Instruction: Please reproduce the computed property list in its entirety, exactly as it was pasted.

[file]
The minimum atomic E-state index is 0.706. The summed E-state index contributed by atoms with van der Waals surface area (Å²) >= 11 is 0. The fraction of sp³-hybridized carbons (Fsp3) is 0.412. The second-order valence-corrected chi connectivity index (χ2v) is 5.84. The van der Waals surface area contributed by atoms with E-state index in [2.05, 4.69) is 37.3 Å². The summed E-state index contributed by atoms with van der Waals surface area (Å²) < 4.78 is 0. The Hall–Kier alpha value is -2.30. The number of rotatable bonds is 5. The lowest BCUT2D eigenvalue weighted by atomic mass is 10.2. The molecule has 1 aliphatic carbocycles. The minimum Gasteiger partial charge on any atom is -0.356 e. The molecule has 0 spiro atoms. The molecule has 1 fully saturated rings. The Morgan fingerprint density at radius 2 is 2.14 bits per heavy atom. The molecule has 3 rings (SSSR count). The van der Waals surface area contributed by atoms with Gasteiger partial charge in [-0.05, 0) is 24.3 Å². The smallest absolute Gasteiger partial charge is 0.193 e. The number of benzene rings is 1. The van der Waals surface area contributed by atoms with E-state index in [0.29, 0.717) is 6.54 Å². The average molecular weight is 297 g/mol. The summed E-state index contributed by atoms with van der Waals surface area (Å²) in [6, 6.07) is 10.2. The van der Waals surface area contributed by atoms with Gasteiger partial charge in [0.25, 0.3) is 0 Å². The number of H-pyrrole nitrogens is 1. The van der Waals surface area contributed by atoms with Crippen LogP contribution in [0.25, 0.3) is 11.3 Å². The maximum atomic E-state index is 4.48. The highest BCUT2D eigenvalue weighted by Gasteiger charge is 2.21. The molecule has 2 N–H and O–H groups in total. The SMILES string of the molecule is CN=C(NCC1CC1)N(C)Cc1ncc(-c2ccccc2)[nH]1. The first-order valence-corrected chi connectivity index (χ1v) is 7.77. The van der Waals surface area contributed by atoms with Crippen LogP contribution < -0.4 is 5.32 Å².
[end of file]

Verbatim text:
The minimum atomic E-state index is 0.706. The summed E-state index contributed by atoms with van der Waals surface area (Å²) >= 11 is 0. The fraction of sp³-hybridized carbons (Fsp3) is 0.412. The second-order valence-corrected chi connectivity index (χ2v) is 5.84. The van der Waals surface area contributed by atoms with E-state index in [2.05, 4.69) is 37.3 Å². The summed E-state index contributed by atoms with van der Waals surface area (Å²) < 4.78 is 0. The Hall–Kier alpha value is -2.30. The number of rotatable bonds is 5. The lowest BCUT2D eigenvalue weighted by atomic mass is 10.2. The molecule has 1 aliphatic carbocycles. The minimum Gasteiger partial charge on any atom is -0.356 e. The molecule has 0 spiro atoms. The molecule has 1 fully saturated rings. The Morgan fingerprint density at radius 2 is 2.14 bits per heavy atom. The molecule has 3 rings (SSSR count). The van der Waals surface area contributed by atoms with Gasteiger partial charge in [-0.05, 0) is 24.3 Å². The smallest absolute Gasteiger partial charge is 0.193 e. The number of benzene rings is 1. The van der Waals surface area contributed by atoms with E-state index in [0.29, 0.717) is 6.54 Å². The average molecular weight is 297 g/mol. The summed E-state index contributed by atoms with van der Waals surface area (Å²) in [6, 6.07) is 10.2. The van der Waals surface area contributed by atoms with Gasteiger partial charge in [0.25, 0.3) is 0 Å². The number of H-pyrrole nitrogens is 1. The van der Waals surface area contributed by atoms with Crippen LogP contribution in [0.25, 0.3) is 11.3 Å². The maximum atomic E-state index is 4.48. The highest BCUT2D eigenvalue weighted by Gasteiger charge is 2.21. The molecule has 2 N–H and O–H groups in total. The SMILES string of the molecule is CN=C(NCC1CC1)N(C)Cc1ncc(-c2ccccc2)[nH]1. The first-order valence-corrected chi connectivity index (χ1v) is 7.77. The van der Waals surface area contributed by atoms with Crippen LogP contribution < -0.4 is 5.32 Å².